NAFC NewsBlast - November 2016 | Article 2
7 Tips | How to Become an Effective Listener
By Tammy LeBoss | thefitprofoodie.com
“Allow your softer, more intuitive, and less dominating feminine qualities to rise to the fore, so that you’re surrendering rather than dominating, receiving rather than broadcasting, loving rather than fighting.” — Tao te Ching
Did you know that most people are not naturally good listeners?
However, with practice and diligence, you could become the popular trainer skilled on the art of listening. Did you know that out of the total time we spend in communicating, only about 50 percent of this is spent on listening? Although most people are not naturally good listeners, listening is a skill that can be easily practiced in our daily interactions. In fact, skilled listening is crucial in creating your client’s road map to success.
What are other benefits of effective listening?
Can we objectively rate ourselves on this skill? And how can we overcome barriers and give appropriate feedback? Studies show that too many professionals spend too much time talking and not enough time listening.
In fact, most people are too busy thinking about their responses, rather than actually listening. We suggest taking ‘mini notes’ that will later remind us to probe more deeply into certain areas. But do this only after they finished their train of thought. Too often, a person asks a question that will distract the other person from fully offloading.
Here are 7 Tips that will guarantee a better trainer-client rapport:
- Be fully present. Make good eye contact and notice overall attitude.
- After speaking, stop and notice the reaction. Notice body language.
- Listen for actual the meaning. What is the speaker attempting to convey to you?
- Listen beyond the actual spoken words; sometimes, people don’t say what they really mean, or just don’t know how to express it.
- Ask yourself ‘why’– this will give you insight into what truly motivates your client.
- Resist nodding your head in agreement; this communicates that you already know the answer when you may not.
- Let go of the need to be accepted, to be right, to have all the answers.
While effective listening is a true art form, it’s noteworthy to say
that effective questions may also open the door to better knowledge and understanding. The art of questioning lies in knowing which questions to ask and when. While effective listening may in some circumstances, require one’s ability to effectively ask the right questions, overall, when it comes to the client/ trainer rapport, we recommend the trainer pay close attention to the actual meaning behind the words.
Remember that too often, most of us will want to inject our opinion, or to want to ‘fix’ the problem before the other person is finished speaking.
If you have a question, ask a specific one if you want to hear a specific answer.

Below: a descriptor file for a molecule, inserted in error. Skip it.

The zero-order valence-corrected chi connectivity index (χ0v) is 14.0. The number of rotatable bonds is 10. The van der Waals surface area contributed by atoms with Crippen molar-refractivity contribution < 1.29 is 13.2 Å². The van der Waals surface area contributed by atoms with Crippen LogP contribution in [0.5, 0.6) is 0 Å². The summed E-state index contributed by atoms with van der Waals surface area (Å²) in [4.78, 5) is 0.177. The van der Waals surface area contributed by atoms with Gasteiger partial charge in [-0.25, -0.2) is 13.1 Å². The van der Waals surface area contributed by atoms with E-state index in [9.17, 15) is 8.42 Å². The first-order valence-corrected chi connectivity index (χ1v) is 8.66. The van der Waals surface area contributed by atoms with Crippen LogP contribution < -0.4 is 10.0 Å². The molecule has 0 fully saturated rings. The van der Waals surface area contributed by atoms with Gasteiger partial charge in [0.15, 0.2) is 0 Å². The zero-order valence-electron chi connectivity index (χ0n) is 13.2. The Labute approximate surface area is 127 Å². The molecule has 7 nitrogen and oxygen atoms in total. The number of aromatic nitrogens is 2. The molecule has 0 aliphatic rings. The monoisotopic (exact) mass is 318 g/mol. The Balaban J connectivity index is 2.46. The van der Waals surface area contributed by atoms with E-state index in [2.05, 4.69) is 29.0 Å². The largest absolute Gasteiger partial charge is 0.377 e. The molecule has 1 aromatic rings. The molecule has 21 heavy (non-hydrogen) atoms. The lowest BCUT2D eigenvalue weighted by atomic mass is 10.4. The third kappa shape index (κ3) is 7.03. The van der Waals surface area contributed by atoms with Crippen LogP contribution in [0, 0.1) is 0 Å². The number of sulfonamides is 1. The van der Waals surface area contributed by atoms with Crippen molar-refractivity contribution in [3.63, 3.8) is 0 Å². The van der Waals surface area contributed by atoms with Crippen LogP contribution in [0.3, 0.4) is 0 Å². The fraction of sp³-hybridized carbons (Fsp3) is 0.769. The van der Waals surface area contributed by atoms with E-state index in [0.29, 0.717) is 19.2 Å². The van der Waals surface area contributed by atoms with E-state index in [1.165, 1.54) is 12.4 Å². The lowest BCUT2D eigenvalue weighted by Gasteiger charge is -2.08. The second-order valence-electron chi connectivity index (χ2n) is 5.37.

Open questions, as opposed to leading questions, are those that cannot be answered with a straight “yes” or “no.” Use open questions whenever possible to gain insight into the other person’s character, and to invite the response, so you may understand what truly motivates them to want to succeed. So ask your question then, stop talking, and be silent.
Here is an example of a typical scenario in which you will get to practice using open-ended questions.
Be sure to convey to your client that you’re not only interested in what they have to say, but that you also respect their opinion:
If somebody says they want to lose 10 lbs. without sounding condescending, ask them: Since weight is a measurement of mass and gravity, what would you like to lose — muscle, water or body fat?
Since the trainer/listener knows the answer already, use this as an opportunity to explain to them that a weight loss plan will not get them into the size of clothing they want. Whereas, a body fat loss plan will. Recall Tips 3–5 are really about ‘listening to intent’ rather than hear the actual spoken words. Asking them the above question allows your client to understand that their weight may stay the same, or may increase while their measurements drop.
Be an investigator — ask yourself (not necessary them): why do they want to lose weight? What is their true purpose of losing weight? Ask open-ended questions to gain a real insight on the real answer.
Why fit in when you could stand out?
If you want to be the trainer whose clients will want to keep for life, become an active listener, not a passive commentator. Help them to see their end goal and if it’s helpful, take body measurements. Remember that while creating a realistic timeline can be very motivating and puts vision within reach, it’s important to be realistic yet specific. Always remember that great listeners show respect and seek to understand first, thus listening more than they speak. When the client feels understood, they’re more likely to reciprocate and to connect, thus staying on a motivated path.
While being comfortable with challenging assumptions will take some time for new trainers, it’s easy enough to not validate excuses for not succeeding. Developing better listening skills and intuition can be a fun process that both trainer and client may cultivate over time, while also encouraging a great rapport and improved client retention.